I read A LOT this summer, and I have notes about some of my insights from that reading all over my desk.
In an effort to clean off my workspace and clean out some of the thoughts swirling around my head, the next several weeks will be sort of ‘book review’ time at Classroom to Capitol. I hope that you add some new titles to your ‘to-read’ lists (mine are SO long!) and find some new ideas to seed your own thinking, as we head into fall.
Reading about Auschwitz on vacation prompts some strange looks, I’ll admit.
But it’s good mental exercise, and I found myself reflecting on more than just the obvious horror of the Holocaust, although that’s what kept me up some nights.
But this quote from Goebbels was one of the first pieces that struck me.
He described his communication efforts as relying on repetition and constant, only somewhat varied, reiteration. His technique was to ‘move like a convoy–always at the speed of the slowest vessel’ (p. xvi).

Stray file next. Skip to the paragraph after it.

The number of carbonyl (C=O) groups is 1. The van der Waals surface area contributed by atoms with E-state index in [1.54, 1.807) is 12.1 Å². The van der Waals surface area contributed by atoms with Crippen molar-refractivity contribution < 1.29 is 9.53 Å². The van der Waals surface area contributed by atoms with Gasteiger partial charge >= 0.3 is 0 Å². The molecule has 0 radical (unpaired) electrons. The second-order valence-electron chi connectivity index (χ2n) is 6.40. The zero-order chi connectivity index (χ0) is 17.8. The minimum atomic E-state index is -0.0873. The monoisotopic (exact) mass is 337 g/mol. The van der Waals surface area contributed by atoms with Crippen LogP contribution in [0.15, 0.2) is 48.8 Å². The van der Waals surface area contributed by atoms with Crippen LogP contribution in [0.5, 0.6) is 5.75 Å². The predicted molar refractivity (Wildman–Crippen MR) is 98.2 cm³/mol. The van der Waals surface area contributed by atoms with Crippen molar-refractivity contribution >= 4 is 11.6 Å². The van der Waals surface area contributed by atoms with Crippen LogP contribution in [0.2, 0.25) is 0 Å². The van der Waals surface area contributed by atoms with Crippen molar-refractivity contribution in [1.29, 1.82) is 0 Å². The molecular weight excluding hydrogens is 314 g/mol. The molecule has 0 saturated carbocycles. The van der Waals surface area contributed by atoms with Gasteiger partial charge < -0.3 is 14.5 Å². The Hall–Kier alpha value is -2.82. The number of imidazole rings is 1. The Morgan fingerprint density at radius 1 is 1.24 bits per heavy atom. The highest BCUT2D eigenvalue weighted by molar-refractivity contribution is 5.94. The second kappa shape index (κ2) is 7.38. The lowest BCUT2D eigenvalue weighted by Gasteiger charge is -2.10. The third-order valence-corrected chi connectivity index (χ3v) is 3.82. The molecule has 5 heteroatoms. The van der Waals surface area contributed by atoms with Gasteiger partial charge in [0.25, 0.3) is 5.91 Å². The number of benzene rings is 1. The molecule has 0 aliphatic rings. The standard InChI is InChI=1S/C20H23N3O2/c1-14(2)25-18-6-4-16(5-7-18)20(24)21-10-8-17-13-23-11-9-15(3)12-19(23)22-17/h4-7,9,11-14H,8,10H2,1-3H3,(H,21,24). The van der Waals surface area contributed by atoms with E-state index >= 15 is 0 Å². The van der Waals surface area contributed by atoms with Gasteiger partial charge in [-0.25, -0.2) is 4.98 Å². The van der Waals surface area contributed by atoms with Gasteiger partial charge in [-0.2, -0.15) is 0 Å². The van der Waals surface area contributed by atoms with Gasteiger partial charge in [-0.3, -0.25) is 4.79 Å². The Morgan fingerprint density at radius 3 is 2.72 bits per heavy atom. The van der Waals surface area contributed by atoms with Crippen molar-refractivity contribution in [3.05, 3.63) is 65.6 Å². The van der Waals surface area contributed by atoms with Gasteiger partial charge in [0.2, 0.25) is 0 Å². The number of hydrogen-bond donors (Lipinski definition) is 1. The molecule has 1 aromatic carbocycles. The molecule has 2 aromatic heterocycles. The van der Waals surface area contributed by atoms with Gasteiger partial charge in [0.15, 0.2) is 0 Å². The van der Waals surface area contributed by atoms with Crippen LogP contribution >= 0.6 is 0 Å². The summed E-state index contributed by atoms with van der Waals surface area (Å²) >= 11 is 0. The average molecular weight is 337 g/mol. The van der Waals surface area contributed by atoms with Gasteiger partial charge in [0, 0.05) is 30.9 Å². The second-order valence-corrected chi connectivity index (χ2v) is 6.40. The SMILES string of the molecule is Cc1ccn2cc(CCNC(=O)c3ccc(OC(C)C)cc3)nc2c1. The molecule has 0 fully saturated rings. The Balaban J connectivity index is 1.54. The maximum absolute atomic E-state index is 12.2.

I’m not, I promise, suggesting that we strive to emulate the Nazi propagandist, it is an undeniably poignant example of the power of communication.
But that idea, that we need to be always aware of how we’re bringing people along with us, as we’re messaging, is incredibly important.
It means that racing along at our preferred speed won’t work, when what we’re trying to do is get people to adopt our lens to see the world. It means that we will leave people behind unless we’re not only scanning the horizon but also looking in the rearview mirror. It means that we can’t be afraid of saying the same thing over and over again, because that’s how we give people a chance to connect to our messages, at whatever point they encounter them.
It means that we never lose sight of the purpose of our communication, at least in an advocacy context: to share a vision of the world as it should be, and to invite others to be part of it, too.